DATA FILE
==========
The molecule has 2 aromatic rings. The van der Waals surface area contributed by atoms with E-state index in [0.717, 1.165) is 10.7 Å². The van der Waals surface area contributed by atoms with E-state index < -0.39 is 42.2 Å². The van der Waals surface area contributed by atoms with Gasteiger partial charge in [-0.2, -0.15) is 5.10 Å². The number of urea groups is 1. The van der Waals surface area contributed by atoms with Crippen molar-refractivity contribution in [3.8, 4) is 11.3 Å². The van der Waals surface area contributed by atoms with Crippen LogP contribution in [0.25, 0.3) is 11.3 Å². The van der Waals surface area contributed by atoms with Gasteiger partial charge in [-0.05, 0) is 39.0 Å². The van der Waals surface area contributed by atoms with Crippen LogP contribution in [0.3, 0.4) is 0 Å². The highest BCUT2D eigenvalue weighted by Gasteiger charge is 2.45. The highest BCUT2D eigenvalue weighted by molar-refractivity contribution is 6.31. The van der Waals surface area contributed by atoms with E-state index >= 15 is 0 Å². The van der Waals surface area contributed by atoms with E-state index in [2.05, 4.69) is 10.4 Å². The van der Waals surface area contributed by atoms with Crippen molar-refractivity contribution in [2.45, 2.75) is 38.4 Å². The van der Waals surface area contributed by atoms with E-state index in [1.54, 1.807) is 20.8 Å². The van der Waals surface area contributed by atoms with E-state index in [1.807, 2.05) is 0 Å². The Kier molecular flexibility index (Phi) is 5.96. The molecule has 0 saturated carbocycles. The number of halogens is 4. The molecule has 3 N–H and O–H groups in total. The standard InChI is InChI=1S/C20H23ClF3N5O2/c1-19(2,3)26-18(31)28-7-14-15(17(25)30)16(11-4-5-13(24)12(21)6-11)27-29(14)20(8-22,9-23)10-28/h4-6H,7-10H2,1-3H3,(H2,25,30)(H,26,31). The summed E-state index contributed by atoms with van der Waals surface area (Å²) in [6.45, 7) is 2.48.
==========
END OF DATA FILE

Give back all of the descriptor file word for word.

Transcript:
The molecule has 2 aromatic rings. The van der Waals surface area contributed by atoms with E-state index in [0.717, 1.165) is 10.7 Å². The van der Waals surface area contributed by atoms with E-state index < -0.39 is 42.2 Å². The van der Waals surface area contributed by atoms with Gasteiger partial charge in [-0.2, -0.15) is 5.10 Å². The number of urea groups is 1. The van der Waals surface area contributed by atoms with Crippen molar-refractivity contribution in [3.8, 4) is 11.3 Å². The van der Waals surface area contributed by atoms with Crippen LogP contribution in [0.25, 0.3) is 11.3 Å². The van der Waals surface area contributed by atoms with Gasteiger partial charge in [-0.05, 0) is 39.0 Å². The van der Waals surface area contributed by atoms with Crippen LogP contribution in [0.3, 0.4) is 0 Å². The highest BCUT2D eigenvalue weighted by Gasteiger charge is 2.45. The highest BCUT2D eigenvalue weighted by molar-refractivity contribution is 6.31. The van der Waals surface area contributed by atoms with E-state index >= 15 is 0 Å². The van der Waals surface area contributed by atoms with E-state index in [2.05, 4.69) is 10.4 Å². The van der Waals surface area contributed by atoms with Crippen molar-refractivity contribution in [2.45, 2.75) is 38.4 Å². The van der Waals surface area contributed by atoms with E-state index in [1.54, 1.807) is 20.8 Å². The van der Waals surface area contributed by atoms with E-state index in [1.807, 2.05) is 0 Å². The Kier molecular flexibility index (Phi) is 5.96. The molecule has 0 saturated carbocycles. The number of halogens is 4. The molecule has 3 N–H and O–H groups in total. The standard InChI is InChI=1S/C20H23ClF3N5O2/c1-19(2,3)26-18(31)28-7-14-15(17(25)30)16(11-4-5-13(24)12(21)6-11)27-29(14)20(8-22,9-23)10-28/h4-6H,7-10H2,1-3H3,(H2,25,30)(H,26,31). The summed E-state index contributed by atoms with van der Waals surface area (Å²) in [6.45, 7) is 2.48.